Call to Action answers

A while back, I left a bunch of questions on a post by Jay Voorhees about the Call to Action report. Jay sent the questions to Neil Alexander, a member of the steering committee that wrote the report.

Now Jay has the response to my questions. I appreciate the efforts of Jay and Mr. Alexander to clarify some issues. You can read the full response on Jay’s blog.

The most eye-opening things written by Mr. Alexander pointed to a strong misconception I got by reading the report. Perhaps I am too much a follower, but when I read the report, it struck me as a set of marching orders. The language and tone spoke to me as one of directive rather than one of persuasion. To my ears it said, “We must do X” and “We will do Y.” Coming from the bishops and other high-profile leaders, it read as commands to the troops.

But that is an incorrect reading, according to Mr. Alexander:

Again, the Steering Team Report is from one group of designated UMC leaders and offered to other leaders for consideration, debate, perfection and hopefully engaged response. The [Towers Watson] research is important but serves as only one element of the overall effort and provides a reference point of solid research that can be used as a stating place for both envisioning the future and positively impacting the life of the UMC.

I must admit, this is not how the report reads to me.

5 thoughts on “Call to Action answers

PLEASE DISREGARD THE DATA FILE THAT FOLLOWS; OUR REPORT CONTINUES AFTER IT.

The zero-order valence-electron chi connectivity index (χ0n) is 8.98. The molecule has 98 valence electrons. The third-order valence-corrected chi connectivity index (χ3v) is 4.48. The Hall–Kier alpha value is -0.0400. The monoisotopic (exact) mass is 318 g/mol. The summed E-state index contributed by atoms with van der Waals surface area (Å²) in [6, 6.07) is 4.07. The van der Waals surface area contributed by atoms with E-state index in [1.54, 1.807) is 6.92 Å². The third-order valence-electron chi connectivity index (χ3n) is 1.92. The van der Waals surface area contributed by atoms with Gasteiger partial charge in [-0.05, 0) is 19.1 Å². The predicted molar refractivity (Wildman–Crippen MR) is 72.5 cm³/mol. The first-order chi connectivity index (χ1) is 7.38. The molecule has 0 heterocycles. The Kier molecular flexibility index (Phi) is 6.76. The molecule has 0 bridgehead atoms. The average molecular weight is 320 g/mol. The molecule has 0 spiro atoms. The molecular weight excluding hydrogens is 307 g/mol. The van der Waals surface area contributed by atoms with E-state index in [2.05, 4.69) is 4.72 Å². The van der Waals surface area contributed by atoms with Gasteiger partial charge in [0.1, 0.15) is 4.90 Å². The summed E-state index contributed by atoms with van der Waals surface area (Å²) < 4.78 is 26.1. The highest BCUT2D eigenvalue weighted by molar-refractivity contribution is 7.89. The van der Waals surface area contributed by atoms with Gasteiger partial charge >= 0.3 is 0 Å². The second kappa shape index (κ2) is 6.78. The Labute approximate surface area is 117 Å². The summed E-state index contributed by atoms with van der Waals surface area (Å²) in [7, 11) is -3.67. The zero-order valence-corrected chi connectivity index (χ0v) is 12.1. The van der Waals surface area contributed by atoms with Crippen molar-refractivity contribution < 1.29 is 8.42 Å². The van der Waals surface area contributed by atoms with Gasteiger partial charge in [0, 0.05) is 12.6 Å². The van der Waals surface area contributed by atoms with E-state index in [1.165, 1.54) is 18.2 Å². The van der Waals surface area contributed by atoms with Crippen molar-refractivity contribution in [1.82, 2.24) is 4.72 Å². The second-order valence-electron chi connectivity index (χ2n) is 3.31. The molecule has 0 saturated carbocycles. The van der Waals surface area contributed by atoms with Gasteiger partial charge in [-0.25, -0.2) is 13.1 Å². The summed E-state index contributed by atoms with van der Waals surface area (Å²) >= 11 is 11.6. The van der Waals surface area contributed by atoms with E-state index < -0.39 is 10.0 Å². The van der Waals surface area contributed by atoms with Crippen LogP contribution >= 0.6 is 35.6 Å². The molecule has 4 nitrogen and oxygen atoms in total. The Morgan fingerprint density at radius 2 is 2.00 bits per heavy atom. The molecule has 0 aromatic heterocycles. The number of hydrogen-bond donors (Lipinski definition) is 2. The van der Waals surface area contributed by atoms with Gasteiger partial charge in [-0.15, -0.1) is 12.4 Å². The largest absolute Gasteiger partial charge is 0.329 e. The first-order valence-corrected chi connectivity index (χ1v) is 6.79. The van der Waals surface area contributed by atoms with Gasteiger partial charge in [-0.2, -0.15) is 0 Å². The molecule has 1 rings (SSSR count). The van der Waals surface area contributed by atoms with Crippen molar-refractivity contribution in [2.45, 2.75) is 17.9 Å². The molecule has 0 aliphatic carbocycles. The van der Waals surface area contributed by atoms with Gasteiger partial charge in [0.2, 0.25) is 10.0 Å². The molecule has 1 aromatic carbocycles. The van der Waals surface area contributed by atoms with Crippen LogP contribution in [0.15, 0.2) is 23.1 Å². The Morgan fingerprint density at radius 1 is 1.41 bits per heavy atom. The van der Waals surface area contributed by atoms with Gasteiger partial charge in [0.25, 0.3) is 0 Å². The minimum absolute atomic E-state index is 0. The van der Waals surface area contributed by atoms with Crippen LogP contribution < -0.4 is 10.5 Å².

1. John:
    It has been years for me since statistics, and though it was a decent part of my undergraduate degree, it was just undergraduate statistics. So thank you for putting some brainpower towards this. You clearly received some responses that don’t exactly ive with the tone of the report.

    As I have said before, the language of “crisis” is used pretty clearly in the report–and that language has been used, I think, to justify calls for immediate action and irreparable changes at General Conference. But what this response shows is that no, we didn’t really mean for that. That insight alone is worth the price of admission; in fact, the differences in tone between the report and the answered questions almost strike me as disingenuous.

  2. The Steering Team Report is giving marching orders to the UMC. When challenged, Mr. Alexander back peddles to defuse the objection. Then they go back to giving the UMC it’s marching orders.

  3. There was supposed to be a study of general church structure and what needs to be changed. That seems to now take second fiddle to the drivers of church vitality discussion. Yet, there is relatively little that general church agencies can do to directly help a local church while there is an overabundance of structure and money at the general church level that needs to be pruned.

    1. I think the connection is that the steering team wants to cut out lots of funding to the general level to redirect it to the purpose of supporting vital congregations. The report foregrounds vital congregations because it sees that focus as a justification for restructuring and reducing funding to general boards and agencies.

      This is just my take.

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